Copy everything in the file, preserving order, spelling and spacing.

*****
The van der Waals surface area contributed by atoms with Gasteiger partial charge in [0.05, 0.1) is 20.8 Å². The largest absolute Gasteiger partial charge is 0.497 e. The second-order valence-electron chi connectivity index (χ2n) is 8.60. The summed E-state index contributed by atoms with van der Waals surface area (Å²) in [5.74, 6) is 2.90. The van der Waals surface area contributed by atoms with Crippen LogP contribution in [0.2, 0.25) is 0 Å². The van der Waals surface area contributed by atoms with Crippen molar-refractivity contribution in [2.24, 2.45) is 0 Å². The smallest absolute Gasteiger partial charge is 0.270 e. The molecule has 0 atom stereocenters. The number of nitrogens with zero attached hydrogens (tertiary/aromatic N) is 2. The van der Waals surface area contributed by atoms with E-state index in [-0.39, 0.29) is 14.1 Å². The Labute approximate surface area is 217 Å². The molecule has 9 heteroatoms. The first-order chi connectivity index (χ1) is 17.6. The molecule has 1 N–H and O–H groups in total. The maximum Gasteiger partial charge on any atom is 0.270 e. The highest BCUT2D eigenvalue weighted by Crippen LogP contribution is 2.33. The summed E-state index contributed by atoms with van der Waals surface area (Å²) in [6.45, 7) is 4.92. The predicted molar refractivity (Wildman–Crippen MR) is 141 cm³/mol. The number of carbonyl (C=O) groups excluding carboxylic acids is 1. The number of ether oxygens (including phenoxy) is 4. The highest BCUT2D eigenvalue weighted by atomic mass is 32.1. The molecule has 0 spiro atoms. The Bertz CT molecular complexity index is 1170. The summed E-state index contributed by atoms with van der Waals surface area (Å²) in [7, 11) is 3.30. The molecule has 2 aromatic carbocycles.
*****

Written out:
The van der Waals surface area contributed by atoms with Gasteiger partial charge in [0.05, 0.1) is 20.8 Å². The largest absolute Gasteiger partial charge is 0.497 e. The second-order valence-electron chi connectivity index (χ2n) is 8.60. The summed E-state index contributed by atoms with van der Waals surface area (Å²) in [5.74, 6) is 2.90. The van der Waals surface area contributed by atoms with Crippen LogP contribution in [0.2, 0.25) is 0 Å². The van der Waals surface area contributed by atoms with Crippen molar-refractivity contribution in [2.24, 2.45) is 0 Å². The smallest absolute Gasteiger partial charge is 0.270 e. The molecule has 0 atom stereocenters. The number of nitrogens with zero attached hydrogens (tertiary/aromatic N) is 2. The van der Waals surface area contributed by atoms with E-state index in [-0.39, 0.29) is 14.1 Å². The Labute approximate surface area is 217 Å². The molecule has 9 heteroatoms. The first-order chi connectivity index (χ1) is 17.6. The molecule has 1 N–H and O–H groups in total. The maximum Gasteiger partial charge on any atom is 0.270 e. The highest BCUT2D eigenvalue weighted by Crippen LogP contribution is 2.33. The summed E-state index contributed by atoms with van der Waals surface area (Å²) in [6.45, 7) is 4.92. The predicted molar refractivity (Wildman–Crippen MR) is 141 cm³/mol. The number of carbonyl (C=O) groups excluding carboxylic acids is 1. The number of ether oxygens (including phenoxy) is 4. The highest BCUT2D eigenvalue weighted by atomic mass is 32.1. The molecule has 0 spiro atoms. The Bertz CT molecular complexity index is 1170. The summed E-state index contributed by atoms with van der Waals surface area (Å²) in [7, 11) is 3.30. The molecule has 2 aromatic carbocycles.